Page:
Reviewed by Paul A. Rose,
"Overall, this film had many things going for it… a solid story to be adapted – and a solid adaptation of that story, an excellent director, beautifully shot images and actors that delivered fantastic performances."
“The Trial,” based on the novel by Robert Whitlow, is something you don’t see every day… a filmed legal drama with fully developed characters and a balanced portrayal of both sides of a criminal trial.
Matthew Modine plays Mac McLain, a down and out lawyer, whose family was killed some months prior, who no longer sees any purpose to living. He’s been pulling back from his legal practice and as the film opens, we see him about to take his own life when the phone rings. Mac lets it ring for a few beats, then finally answers, postponing his final moment a little longer. On the phone is Judge Danielson, played expertly by Rance Howard, requesting (as only a judge can) Mac take on as a public defender, a rather unusual murder case.
Mac meets his client, Pete, played by To Save A Life’s Randy Wayne, who claims innocence and amnesia. He cannot recall what happened from the time he sat down to dinner with the victim, his girlfriend, and the time he awoke to find she was dead, apparently at his hand. “But you don’t kill someone you’re in love with,” he protests to Mac.
Mac goes back to the judge, accepting the case and requesting money to hire an assistant and an investigator, launching us into the thick of things. Mac first stop is to hire his brother-in-law, Ray, played by Heroes’ Robert Forester, who tells him that this isn’t going to bring his sister back, but reluctantly agrees to help.
As the story continues, we meet the Prosecutor, Bob Gunton, probably best known for his role as Secretary of Defense Ethan Kanin on 24. Gunton brings out a command performance as a hard-nosed, but moral and caring prosecutor, Joe Whetstone. He firmly believes in the evidence that proves Pete’s guilt, and will do whatever is necessary to win, but Whitlow’s original story shines here, as Whetstone is not evil, but measured, and expresses his sympathy for Mac’s tragedy when he learns of it.
The trial itself is pretty straightforward, proceeding much like a Perry Mason or Matlock episode with minor twists and turns as Ray and Mac work to discover an alternative theory of the crime, uncovering some minor bits of intrigue that seem disconnected, but you know must eventually lead somewhere. Along the way, Mac becomes close to the Psychiatrist, Dr. Anna Wilkes (played by Jericho’s Clare Carey) and her son. Unfortunately, he is a bit too close/casual with her, prompting her impartiality to be questioned in the trial.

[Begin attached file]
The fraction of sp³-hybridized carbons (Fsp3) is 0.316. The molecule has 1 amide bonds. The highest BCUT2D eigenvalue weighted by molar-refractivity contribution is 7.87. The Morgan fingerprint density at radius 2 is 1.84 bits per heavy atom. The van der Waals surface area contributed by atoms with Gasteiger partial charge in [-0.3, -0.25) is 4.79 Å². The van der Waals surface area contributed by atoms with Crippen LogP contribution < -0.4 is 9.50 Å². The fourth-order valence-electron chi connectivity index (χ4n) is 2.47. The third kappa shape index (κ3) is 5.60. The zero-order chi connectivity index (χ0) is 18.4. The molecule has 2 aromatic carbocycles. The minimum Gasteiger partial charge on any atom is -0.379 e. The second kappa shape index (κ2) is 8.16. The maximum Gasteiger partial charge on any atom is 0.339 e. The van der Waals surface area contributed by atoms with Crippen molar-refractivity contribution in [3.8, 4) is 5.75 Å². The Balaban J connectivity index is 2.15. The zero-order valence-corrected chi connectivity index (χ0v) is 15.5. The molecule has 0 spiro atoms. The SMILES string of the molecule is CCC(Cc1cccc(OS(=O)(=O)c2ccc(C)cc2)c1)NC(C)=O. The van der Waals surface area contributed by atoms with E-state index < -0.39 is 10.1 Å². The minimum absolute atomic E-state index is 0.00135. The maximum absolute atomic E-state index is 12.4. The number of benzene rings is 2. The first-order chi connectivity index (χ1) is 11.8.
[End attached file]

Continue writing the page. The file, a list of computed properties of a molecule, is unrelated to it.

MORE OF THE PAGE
Ignoring the title, the trial is not the end of the film, which I won’t spoil here, but was a proper and satisfying ending, resolving the questions laid out during the course of the film as well as bringing resolution to the characters and their struggles, offering hope for the future and healing for Mac.
I have to say, I have seldom enjoyed Modine’s acting as much as I did in this film. He has a great style and delivery and an excellent range of emotions, obviously developed from the myriad of roles he has played over the years. Robert Forester was excellent as well, making me forget he was once Arthur Petrelli. I have to wonder if this was actually shot before To Save A Life, because Randy Wayne seemed more immature and less confident as an actor in this film, but that is a minor criticism.
The script by Mark Freiburger & Wheeler kept the style, characterization and solid plotline developed by Whitlow, a rarity in Christian films. Frankly, I’m tired of seeing films like Thr3e and The Visitation that seem to tear out and erode the fine storytelling from the original novels. Gary Wheeler is creating a solid resume for himself. From producing the original short of Midnight Clear, to his last writing directing job – adapting Whitlow’s The List, he is showing he understands how to direct actors as well as craft an excellent looking product. As much as I enjoyed this film, I am hopeful that he will find a larger audience, perhaps working on one of the upcoming Night Chronicles.
Overall, this film
had many things going for it… a solid story to
be adapted – and a solid adaptation of that story, an excellent director,
beautifully shot images and actors that delivered fantastic performances.
Add to that a positive, hopeful ending that delivers on the premise of
the film without feeling forced or syrupy-sweet, and it’s embarrassing
that this film was delivered almost straight to video (it played in one
theatre for a couple of weeks), when it had the potential to outperform
and certainly out-deliver many of the mainstream films that were busts
at the box office. Maybe Whitlow’s next adaptation will get a better
Paul A. Rose, Jr. is a writer-producer working in Southwest Florida. He served as the Senior Television Editor for Infuze Magazine (limited archives available at http://infuzeremembered.1330productions.com/) and has also written articles for RelevantMagazine.com. He is currently co-writing a teen zombie romance film, Undead Heartache, that he hopes to begin shooting soon. You can follow the film’s progress at UndeadHeartache.com.
WATCH THE TRAILER: